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Battling Burnout – Long hours, overwhelming workload leave some saying they’re in ‘paralegal hell’

Battling Burnout – Long hours, overwhelming workload leave some saying they’re in ‘paralegal hell’

How do you know you’ve got a raging case of burnout?

You start a blog called Paralegal Hell.

Or at least that’s what one senior paralegal – we’ll call her PH – decided to do in order to cope with the stress of her long hours at a mid-sized law firm in Texas.

The job initially was OK, according to PH.

“But then the lead attorney woke up one day and decided that he really didn’t care anymore,” she said. “This, of course, placed a great deal of a burden on the paralegals and his associate, as he honestly did nothing all day.  No client interaction, no going to … meetings, nothing. I was working late hours and coming home depressed and dreading the next day. It was at that point that my fiancé, then boyfriend, suggested I blog.

“I never thought I would have any readers,” she said.

She was wrong.

Today – just nine months after its inception – 292 people “like” Paralegal Hell on Facebook. PH even has coffee mugs and mouse pads designed with the Paralegal Hell logo available for purchase.

She said low morale and burnout is endemic in the profession.

“Currently I am in charge of 10 paralegals in my department and nine of them want out of the legal field,” PH told CPN. “They are miserable, overworked, underpaid and unappreciated.”

‘Survivor’ stories

Paralegals report a variety of factors about the job can lead to burnout, such as erratic compensation, a lack of career ladder and too much work.

The size of the firm doesn’t make a difference either, said Stephanie Crosby, a paralegal with Ward and Smith in New Bern, N.C.

“In a small firm, when you don’t have anyone to rely on except the attorney and receptionist, that can cause a lot of burnout. But working at a big firm, you’ve also got the stress of trying to meet the requirements that are in place,” she explained.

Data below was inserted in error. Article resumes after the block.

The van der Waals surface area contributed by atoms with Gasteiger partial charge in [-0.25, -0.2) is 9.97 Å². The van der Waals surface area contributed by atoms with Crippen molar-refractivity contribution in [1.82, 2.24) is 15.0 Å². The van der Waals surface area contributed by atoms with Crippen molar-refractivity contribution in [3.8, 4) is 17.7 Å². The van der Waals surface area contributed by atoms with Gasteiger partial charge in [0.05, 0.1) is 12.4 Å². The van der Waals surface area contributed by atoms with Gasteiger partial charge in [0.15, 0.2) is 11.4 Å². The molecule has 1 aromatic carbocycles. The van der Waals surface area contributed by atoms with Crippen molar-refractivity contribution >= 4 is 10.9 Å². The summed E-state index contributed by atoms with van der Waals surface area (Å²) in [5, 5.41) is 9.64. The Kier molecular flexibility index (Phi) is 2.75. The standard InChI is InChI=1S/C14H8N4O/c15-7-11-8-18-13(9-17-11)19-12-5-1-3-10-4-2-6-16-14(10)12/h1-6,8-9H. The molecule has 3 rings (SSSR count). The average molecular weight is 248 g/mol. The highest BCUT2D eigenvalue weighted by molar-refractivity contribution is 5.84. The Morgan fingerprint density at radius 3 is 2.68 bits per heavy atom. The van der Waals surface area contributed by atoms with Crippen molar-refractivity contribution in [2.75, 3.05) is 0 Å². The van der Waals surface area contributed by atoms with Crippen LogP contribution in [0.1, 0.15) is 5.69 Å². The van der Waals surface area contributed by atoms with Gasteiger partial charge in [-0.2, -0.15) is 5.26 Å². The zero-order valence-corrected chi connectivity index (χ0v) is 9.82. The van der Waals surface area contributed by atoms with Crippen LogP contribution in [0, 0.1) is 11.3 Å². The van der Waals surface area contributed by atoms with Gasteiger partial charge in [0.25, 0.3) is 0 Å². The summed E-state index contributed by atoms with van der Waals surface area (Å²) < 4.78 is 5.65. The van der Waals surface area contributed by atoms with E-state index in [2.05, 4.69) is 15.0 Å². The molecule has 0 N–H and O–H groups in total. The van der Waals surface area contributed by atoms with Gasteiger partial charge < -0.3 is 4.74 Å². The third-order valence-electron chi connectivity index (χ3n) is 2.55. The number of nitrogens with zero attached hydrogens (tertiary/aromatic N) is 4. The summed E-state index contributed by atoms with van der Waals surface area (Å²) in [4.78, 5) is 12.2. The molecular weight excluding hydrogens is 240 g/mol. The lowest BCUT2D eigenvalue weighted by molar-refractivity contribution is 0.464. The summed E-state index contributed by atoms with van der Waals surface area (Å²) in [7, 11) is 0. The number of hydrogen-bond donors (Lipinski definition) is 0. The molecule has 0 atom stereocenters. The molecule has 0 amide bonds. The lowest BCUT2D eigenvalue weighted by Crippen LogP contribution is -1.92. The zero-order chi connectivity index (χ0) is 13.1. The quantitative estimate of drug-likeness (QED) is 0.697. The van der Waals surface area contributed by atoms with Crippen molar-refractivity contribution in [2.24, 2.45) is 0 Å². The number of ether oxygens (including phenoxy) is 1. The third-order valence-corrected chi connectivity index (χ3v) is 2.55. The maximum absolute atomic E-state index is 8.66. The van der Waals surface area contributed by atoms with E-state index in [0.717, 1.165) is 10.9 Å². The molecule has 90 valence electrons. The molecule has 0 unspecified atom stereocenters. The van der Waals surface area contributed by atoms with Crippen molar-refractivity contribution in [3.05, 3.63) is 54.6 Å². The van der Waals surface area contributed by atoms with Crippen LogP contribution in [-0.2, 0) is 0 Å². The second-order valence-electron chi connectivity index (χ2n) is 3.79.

For Stephanie Gillespie, a paralegal with BlueCross BlueShield of North Carolina, what got to her while working in a private law firm was the billable hour.

“I used to think of everything I did at work and at home in increments. With my housework, I’d think, ‘OK, this is going to take 0.5 to do,'” she said.

She also found the law firm environment and long hours at trial kept her away from her son, who was in elementary school at the time.

“I wasn’t mopey or miserable,” Gillespie said. “It was a very internalized thing, just a general thought of ‘This is not where I want to be.'”

So she tried switching firms, only to find the same sense of disillusionment “once the honeymoon was over and the makeup came off.”

But at Blue Cross, she found her niche. Even though she has a longer commute to the office, she doesn’t have to bill her time anymore. “It doesn’t even come on my radar, and that’s huge,” Gillespie said.

Sending out an S.O.S.

Most State Bars or bar associations have expressed concern about growing number of practitioners who report problems of substance abuse and depression as a result of burnout. But most often that’s mentioned in the context of stress among attorneys, not paralegals.

Both the North Carolina State Bar and the South Carolina Bar offer mental health programs for lawyers, but do not extend those services to paralegals.

This is less unexpected in South Carolina, whose Bar has repeatedly chosen not to formally recognize paralegals despite advocacy efforts.